THE GOOD: British synthpop legend Depeche Mode comes back with a highly politicized fourteenth.
THE BAD: While “Spirit” may be very potent lyrically, it’s somewhat lukewarm musically.
THE NITTY GRITTY: Since 1997’s “Ultra,” the band has been a trio releasing an album and touring the world behind it every four years like clockwork. Here in the States, that cycle coincides with the year we either swear in a new President, or at least re-inaugurate one.
This time, the new record embraces the current unrest; “Spirit” was written and recorded in the era of Brexit and our own wacky presidential election. Martin Gore writes and Dave Gahan sings about our de-evolution (“Going Backwards”) and complacency (“Where’s the Revolution”). The corporate greed running through “Poorman” feels like the second coming of “Everything Counts.” “Fail” ends the record in a fit of frustration.
Too bad the musical style on the album sometimes feels like a rerun. 2017 can sound an awful lot like 2005, 2009 and 2013 all over again.
BUY IT?: Your choice.

BLONDIE – Pollinator
THE GOOD: American new wave legends and Hall-of-Famers Blondie come back with their eleventh.
THE BAD: The record loses some of its drive across the second half, but remains a massive improvement over 2014’s scattershot “Ghosts of Download.”
THE NITTY GRITTY: Usually when a band uses outside collaborators and writers, that’s a sure sign the “well is running dry”; the end results tepid at best. However, the outside help in this case may have been just what Blondie needed in order to churn out that great new wave record we all knew was still there.
Joan Jett swings by to add harmonies to the Debbie Harry/Chris Stein original “Doom or Destiny.” Johnny Marr pens the haunting and super-infectious “My Monster.” Other songwriting assistance comes from the likes of Sia, the Strokes’ Nick Valensi and TV on the Radio’s David Sitek. No partnership sounds out of place; the album never shedding a certain consistency. Plus, despite turning 72 this summer, Debbie Harry remains a captivating force out in front.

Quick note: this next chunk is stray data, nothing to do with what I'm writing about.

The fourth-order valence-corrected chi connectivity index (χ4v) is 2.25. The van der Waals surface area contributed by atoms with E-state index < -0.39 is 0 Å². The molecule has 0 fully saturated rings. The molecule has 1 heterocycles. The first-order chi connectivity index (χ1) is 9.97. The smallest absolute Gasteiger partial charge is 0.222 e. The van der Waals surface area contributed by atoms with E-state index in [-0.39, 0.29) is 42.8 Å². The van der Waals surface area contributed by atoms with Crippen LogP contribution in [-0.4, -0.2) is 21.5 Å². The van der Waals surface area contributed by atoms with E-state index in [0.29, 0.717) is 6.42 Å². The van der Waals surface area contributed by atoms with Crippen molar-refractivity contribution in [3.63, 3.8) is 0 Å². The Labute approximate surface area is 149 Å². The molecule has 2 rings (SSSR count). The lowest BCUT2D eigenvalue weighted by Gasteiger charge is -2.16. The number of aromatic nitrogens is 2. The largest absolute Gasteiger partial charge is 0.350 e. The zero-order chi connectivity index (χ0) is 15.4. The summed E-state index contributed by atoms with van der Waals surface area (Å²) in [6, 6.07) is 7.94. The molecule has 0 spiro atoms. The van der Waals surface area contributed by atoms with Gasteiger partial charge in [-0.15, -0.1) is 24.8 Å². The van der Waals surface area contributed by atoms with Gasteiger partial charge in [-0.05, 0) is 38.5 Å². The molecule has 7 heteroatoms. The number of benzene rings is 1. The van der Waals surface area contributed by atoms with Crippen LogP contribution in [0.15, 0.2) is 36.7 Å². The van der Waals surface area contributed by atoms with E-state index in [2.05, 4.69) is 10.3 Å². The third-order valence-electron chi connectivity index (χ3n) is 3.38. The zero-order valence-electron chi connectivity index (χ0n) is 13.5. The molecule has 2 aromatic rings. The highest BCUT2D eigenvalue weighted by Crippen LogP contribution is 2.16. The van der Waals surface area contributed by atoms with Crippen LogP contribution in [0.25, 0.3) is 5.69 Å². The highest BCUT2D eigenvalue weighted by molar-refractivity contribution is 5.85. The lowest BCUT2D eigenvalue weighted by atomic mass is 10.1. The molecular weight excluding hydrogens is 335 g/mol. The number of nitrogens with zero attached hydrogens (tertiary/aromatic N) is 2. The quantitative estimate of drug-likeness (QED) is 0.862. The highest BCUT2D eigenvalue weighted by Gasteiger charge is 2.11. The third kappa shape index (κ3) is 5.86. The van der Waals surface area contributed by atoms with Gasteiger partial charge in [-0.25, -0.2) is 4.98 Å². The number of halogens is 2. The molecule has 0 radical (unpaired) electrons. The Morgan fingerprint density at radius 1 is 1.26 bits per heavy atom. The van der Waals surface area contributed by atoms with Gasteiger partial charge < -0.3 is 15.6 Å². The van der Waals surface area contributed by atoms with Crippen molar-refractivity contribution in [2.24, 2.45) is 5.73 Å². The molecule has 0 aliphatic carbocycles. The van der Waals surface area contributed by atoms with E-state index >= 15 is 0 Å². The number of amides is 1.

BUY IT?: Yes.

THE GOOD: Scottish indie duo JAMC (actually forever feuding brothers Jim and William Reid) return for their seventh proper album and first in almost two decades.
THE BAD: Some tracks are re-recordings of songs originally found on side projects and solo efforts. But those are only “repeats” for the absolute completists.
THE NITTY GRITTY: “Damage” ends up a standard JAMC set — catchy melodies on the upbeat tracks, thick stoner vibes on the slower bits, layers of guitar feedback and distortion (a little less than the old days), and the occasional female guest adding some much welcome vocal interplay. Visitors this time include the lovely Isobel Campbell (formerly of Belle & Sebastian) and the Reid’s younger sister Linda Fox.
As usual, there’s also plenty of deadpan sarcasm and cheeky shock value within the lyrics. Whether it’s the false patriotism painted across “Los Feliz (Blues and Greens)” or off-handed Kurt Cobain murder theories on “Simian Split,” the Reids love making us snicker.
BUY IT?: I would.


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